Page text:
Burgess' goal in zebrafish was to induce mutation, but this is hardly desired in gene therapy. Just months after the initial MLV work appeared, it was revealed that a T-cell leukemia-like syndrome had developed in two patients following insertion of an MLV vector near the LMO2 gene, a known human T-cell oncogene.5

Alain Fischer, the INSERM group leader that headed the X-SCID trials, says he's unaware of any insertional mutagenesis cases among other gene-therapy trials, "which actually suggests that there is something specific in our trial, something relevant to the disease itself which makes this particular setting more risky for the development of that complication."

LMO2 may not be the sole malefactor. The gene's inappropriate activation likely contributed to the first two leukemias, but a third case of T-cell leukemia found this past January is not due to LMO2, according to Fischer.

X-SCID is the result of a mutation of the γ chain (γc) cytokine-receptor subunit gene – the common γ chain, so-called because of its role as part of several interleukin receptors – which results in a lack of mature T or NK cells. Fischer's group (and later a group led by Adrian Thrasher at the Institute for Child Health, University College London) introduced the γc gene into autologous bone marrow stem cells by retroviral transduction before returning them to the patients.

LMO2 is a "common insertion site" in the Mouse Retroviral Tagged Cancer Gene Database, a database of retroviral integration sites cloned from retrovirally induced hematopoietic tumors, created by Neal Copeland at the National Cancer Institute in Frederick, Maryland.6 That did not surprise Utpal Davé, a fellow in Copeland and Nancy Jenkins' laboratory, because many of these are known human oncogenes. But Davé was surprised to find insertions in γc as well: "That implies that the common gamma chain is oncogenic," he says, "and there was no such previous data to suggest it."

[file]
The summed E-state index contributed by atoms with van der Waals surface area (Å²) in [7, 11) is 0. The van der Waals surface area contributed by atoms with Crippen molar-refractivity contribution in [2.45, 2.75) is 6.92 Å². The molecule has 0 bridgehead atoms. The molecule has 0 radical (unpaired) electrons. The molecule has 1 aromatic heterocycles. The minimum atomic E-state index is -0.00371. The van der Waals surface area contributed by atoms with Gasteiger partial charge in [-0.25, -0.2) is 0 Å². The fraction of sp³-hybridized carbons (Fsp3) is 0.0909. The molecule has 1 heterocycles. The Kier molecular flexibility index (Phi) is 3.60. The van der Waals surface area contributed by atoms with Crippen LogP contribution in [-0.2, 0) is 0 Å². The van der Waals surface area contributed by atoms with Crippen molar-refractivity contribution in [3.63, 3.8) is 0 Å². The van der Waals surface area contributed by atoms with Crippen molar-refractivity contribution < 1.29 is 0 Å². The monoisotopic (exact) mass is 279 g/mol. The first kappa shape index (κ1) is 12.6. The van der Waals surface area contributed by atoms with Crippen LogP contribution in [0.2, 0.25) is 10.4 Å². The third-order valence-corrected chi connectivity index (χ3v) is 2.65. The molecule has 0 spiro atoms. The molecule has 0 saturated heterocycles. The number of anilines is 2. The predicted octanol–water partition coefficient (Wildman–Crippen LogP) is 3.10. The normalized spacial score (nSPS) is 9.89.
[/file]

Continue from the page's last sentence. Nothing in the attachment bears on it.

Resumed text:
Davé and colleagues found a tumor with insertions in both LMO2 and γc. Because "the probability of finding a leukemia with clonal integrations at LMO2and [γc] by random chance is exceedingly small," says Davé, theyspeculated that the two dysregulated genes acted cooperatively to produce the tumor.7 They went on to suggest that a similar cooperativity might have occurred in the X-SCID leukemias. "The gene therapy vector was also delivering a hit," explains Davé.

If this explanation is correct, it could answer why such cancers have not developed in similar trials, as well as why, despite no evidence of disruption in LMO2, a third X-SCID leukemia has been reported: " γc is providing survival as well as proliferative signals to cells that express it," Fischer says. Adenosine deaminase, on the other hand, "just encodes an enzyme that doesn't really have any signaling or proliferative effect," says Kohn, who is conducting an ADA-SCID trial in which the defective ADA gene is introduced by MLV into bone marrow cells.



© 2004 R.S. Mitchell et al.

Human chromosomes are shown as numbered with HIV-integration sites from various datasets shown as blue "lollipops." MLV integration sites are shown in lavender, and ASLV integration sites are shown in green. Transcriptional activity is shown by the red shading on each of the chromosomes. (from R.S. Mitchell et al., PLoS Biology, 2:1127–37 (e234), 2004.)

After the third case of leukemia was reported, Fischer's trials were put on hold, and he does not expect to resume treating patients with the same vector. Thrashers' trial is continuing. The work of Bushman and Burgess, Fischer says, is "very important, because they provided us with new information we didn't have at the time we initiated our trials."

In light of that work, Fischer anticipates replacing MLV with an HIV-based vector that has a self-inactivating LTR. Such a vector should be less likely to land in the regulatory region of an oncogene, and less likely to promote that gene's inappropriate activation if it does. Other laboratories have been exploring different ways to deliver genes as well, including retroviral variations, nonintegrating viruses, transposon-like sequences, nonviral vectors, and naked DNA.

Some of this work involves mapping integration preferences of native and engineered viruses. Indeed, a session was devoted to the topic at last summer's meeting of the American Society for Gene Therapy, notes Kohn, ASGT's past president. Bushman predicts: "We'll probably soon see large collections of integration maps." Other work involves swapping or modifying integrases. "We should ultimately and optimally be able to modulate where the integration takes place," Bushman says, "by choosing which integrating systems we use."